Adapted from a recent online discussion.
My son is a freshman at an academically challenging liberal arts college. He is telling us that he is struggling to keep up, and, yes, we’ve told him to go to the academic advising office and the like.
The larger issue is what he is concluding from his struggles — that he wants to become a music major — which is okay, except that his goal is to parlay his mediocre musical talents (not just my opinion) into a performance career.
I don’t want to quash the hopes of any 18-year-old, but how to make the best of this situation? Tell him to leave college (we’ll keep his college fund in the bank) and get a job or pursue, e.g., vocational education, and work on his music in the evenings like other budding artists? Let him pursue a music major but remind him of the likelihood of a future as a band teacher (nothing wrong with that in our eyes)? Let him figure everything out on his own (as we’re paying . . .)?
Interesting. On one hand, you have the fact that your son probably won’t get far doing something he hates, and that points to supporting his passion as arguably the best path for him to succeed. (Let’s define success as “self-supporting in a non-soul-crushing line of work.”)
On the other hand, you don’t want to just smile and write checks while your son squanders his opportunity to learn something that’s both satisfying and practical — and that points to using your financial leverage to be the voice of economic reality.
How ’bout we split the baby. You support the music major, while insisting that he develop alternatives to a performance career. It’s not as if all the best musicians perform and all the rest teach. The ones who perform for a living are but a small percentage of the musicians out there, and talent is but one variable. Even a befuddled 18-year-old has to know that.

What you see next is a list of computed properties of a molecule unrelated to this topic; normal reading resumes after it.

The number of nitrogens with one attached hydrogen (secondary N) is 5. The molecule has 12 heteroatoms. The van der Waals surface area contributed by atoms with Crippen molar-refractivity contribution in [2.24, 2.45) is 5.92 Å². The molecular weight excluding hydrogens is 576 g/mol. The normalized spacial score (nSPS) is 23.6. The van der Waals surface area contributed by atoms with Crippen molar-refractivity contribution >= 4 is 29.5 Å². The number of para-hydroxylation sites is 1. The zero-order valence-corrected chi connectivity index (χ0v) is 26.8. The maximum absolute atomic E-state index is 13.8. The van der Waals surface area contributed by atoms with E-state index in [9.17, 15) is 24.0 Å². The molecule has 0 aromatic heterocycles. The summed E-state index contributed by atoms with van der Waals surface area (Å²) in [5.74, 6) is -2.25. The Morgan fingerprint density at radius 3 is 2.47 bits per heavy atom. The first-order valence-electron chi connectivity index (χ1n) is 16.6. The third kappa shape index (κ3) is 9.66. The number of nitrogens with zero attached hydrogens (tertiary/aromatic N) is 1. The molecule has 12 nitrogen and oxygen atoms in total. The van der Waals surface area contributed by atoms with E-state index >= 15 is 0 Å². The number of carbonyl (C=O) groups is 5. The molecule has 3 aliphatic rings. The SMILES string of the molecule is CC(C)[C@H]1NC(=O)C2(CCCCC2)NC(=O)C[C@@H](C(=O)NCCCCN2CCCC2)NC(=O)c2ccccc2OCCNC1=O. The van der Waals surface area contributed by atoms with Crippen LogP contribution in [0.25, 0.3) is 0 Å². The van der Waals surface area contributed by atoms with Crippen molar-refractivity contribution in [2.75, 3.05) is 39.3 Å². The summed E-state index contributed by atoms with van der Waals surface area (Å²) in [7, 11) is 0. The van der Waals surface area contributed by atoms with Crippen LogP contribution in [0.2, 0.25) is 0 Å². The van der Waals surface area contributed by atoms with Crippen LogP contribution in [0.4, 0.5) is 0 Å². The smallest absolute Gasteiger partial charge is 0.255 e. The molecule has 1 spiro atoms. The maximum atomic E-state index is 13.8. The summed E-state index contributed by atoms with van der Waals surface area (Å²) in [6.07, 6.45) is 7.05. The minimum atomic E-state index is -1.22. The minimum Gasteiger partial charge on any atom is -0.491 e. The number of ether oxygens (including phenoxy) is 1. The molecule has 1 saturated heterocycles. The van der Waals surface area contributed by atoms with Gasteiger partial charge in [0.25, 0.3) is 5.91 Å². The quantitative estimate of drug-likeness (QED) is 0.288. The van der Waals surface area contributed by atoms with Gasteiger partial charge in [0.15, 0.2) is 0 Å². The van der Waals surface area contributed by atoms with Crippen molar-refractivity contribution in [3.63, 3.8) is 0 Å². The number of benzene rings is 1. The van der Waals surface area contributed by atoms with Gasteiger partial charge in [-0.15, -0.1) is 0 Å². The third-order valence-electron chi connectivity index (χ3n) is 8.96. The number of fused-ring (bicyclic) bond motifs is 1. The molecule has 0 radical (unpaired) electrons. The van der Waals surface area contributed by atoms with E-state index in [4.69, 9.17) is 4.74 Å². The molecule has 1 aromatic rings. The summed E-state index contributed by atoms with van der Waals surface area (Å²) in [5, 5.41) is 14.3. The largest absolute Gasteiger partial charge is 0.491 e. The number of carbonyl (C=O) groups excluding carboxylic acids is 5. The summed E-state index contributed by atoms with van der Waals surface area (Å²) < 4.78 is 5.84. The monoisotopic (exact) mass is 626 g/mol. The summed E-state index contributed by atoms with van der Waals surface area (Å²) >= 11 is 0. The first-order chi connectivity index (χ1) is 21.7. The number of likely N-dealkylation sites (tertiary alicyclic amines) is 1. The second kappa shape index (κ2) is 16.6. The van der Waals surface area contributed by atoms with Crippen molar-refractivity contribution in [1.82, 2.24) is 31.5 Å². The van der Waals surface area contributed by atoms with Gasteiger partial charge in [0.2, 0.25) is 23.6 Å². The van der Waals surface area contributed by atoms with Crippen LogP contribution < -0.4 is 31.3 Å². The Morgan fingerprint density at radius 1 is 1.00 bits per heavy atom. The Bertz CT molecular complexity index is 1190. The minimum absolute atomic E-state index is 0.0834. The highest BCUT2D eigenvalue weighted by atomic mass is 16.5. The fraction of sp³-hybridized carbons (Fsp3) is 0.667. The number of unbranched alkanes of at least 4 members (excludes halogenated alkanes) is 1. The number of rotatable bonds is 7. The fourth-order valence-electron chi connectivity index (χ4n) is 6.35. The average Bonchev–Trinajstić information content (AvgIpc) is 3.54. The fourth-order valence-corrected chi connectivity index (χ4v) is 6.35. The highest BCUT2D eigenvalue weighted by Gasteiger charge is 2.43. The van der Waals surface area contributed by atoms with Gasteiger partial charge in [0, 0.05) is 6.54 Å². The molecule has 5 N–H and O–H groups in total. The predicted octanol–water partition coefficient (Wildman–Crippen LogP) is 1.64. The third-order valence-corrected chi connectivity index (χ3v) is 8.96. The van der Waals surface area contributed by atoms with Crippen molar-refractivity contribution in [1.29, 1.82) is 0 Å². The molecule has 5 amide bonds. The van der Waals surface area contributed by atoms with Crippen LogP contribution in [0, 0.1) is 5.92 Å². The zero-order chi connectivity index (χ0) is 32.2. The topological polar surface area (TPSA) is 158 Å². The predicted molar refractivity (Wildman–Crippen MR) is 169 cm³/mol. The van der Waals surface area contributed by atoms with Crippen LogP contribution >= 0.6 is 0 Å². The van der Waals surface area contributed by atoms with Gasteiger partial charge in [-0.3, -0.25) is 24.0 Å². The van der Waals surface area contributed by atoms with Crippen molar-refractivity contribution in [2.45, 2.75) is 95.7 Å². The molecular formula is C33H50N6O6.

So, as his guardians and clickers of the “pay” button, you can say you’re all for this as long as there’s a clear structure to his Plan B. Work with him on it as needed. Music and sound both are businesses, and any business has people of all talents involved, from creative types to bean-counters.
There’s also the matter of unintended consequences. It seems as if your son could use a confidence boost right now — and it seems to me that it will be easier for him to recover later from a bad choice of major than it will be for him to recover now from low self-confidence.
Re: Musical son:
I just want to make sure your line about lots of different kinds of jobs in the music industry didn’t get buried. I used to suggest that all the time to students I worked with who all wanted to be professional basketball players. There are LOTS of great jobs in sports. Perhaps this young man can get an internship in the field that will open his eyes to more possibilities.
Amen, re: sports. In liberal-arts land, it can seem as if the only career paths are law, medicine, business, education and stardom. Anyone who can preach variety should.